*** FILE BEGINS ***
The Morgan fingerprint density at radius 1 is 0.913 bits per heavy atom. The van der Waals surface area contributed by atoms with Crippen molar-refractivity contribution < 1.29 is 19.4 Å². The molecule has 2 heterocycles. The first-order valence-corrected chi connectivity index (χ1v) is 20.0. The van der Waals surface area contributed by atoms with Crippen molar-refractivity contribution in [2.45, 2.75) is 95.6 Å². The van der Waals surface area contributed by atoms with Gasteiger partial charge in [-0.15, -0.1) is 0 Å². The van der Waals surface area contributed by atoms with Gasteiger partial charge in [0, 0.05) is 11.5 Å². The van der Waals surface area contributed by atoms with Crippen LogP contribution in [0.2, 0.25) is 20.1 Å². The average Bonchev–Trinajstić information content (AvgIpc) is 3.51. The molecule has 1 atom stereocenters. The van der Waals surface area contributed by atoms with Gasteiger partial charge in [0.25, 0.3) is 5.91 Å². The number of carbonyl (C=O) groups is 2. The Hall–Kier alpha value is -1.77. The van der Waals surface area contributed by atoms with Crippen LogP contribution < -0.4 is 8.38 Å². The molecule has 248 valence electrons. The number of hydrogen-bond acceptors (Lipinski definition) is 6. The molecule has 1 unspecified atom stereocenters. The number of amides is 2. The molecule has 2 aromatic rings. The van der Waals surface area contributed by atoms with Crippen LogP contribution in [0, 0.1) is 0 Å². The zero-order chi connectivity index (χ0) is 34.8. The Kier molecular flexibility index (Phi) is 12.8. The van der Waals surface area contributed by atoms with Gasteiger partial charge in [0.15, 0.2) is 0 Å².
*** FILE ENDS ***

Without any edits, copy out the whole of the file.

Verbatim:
The Morgan fingerprint density at radius 1 is 0.913 bits per heavy atom. The van der Waals surface area contributed by atoms with Crippen molar-refractivity contribution < 1.29 is 19.4 Å². The molecule has 2 heterocycles. The first-order valence-corrected chi connectivity index (χ1v) is 20.0. The van der Waals surface area contributed by atoms with Crippen molar-refractivity contribution in [2.45, 2.75) is 95.6 Å². The van der Waals surface area contributed by atoms with Gasteiger partial charge in [-0.15, -0.1) is 0 Å². The van der Waals surface area contributed by atoms with Gasteiger partial charge in [0, 0.05) is 11.5 Å². The van der Waals surface area contributed by atoms with Crippen LogP contribution in [0.2, 0.25) is 20.1 Å². The average Bonchev–Trinajstić information content (AvgIpc) is 3.51. The molecule has 1 atom stereocenters. The van der Waals surface area contributed by atoms with Gasteiger partial charge in [0.25, 0.3) is 5.91 Å². The number of carbonyl (C=O) groups is 2. The Hall–Kier alpha value is -1.77. The van der Waals surface area contributed by atoms with Crippen LogP contribution < -0.4 is 8.38 Å². The molecule has 248 valence electrons. The number of hydrogen-bond acceptors (Lipinski definition) is 6. The molecule has 1 unspecified atom stereocenters. The number of amides is 2. The molecule has 2 aromatic rings. The van der Waals surface area contributed by atoms with Crippen LogP contribution in [0, 0.1) is 0 Å². The zero-order chi connectivity index (χ0) is 34.8. The Kier molecular flexibility index (Phi) is 12.8. The van der Waals surface area contributed by atoms with Gasteiger partial charge in [0.15, 0.2) is 0 Å².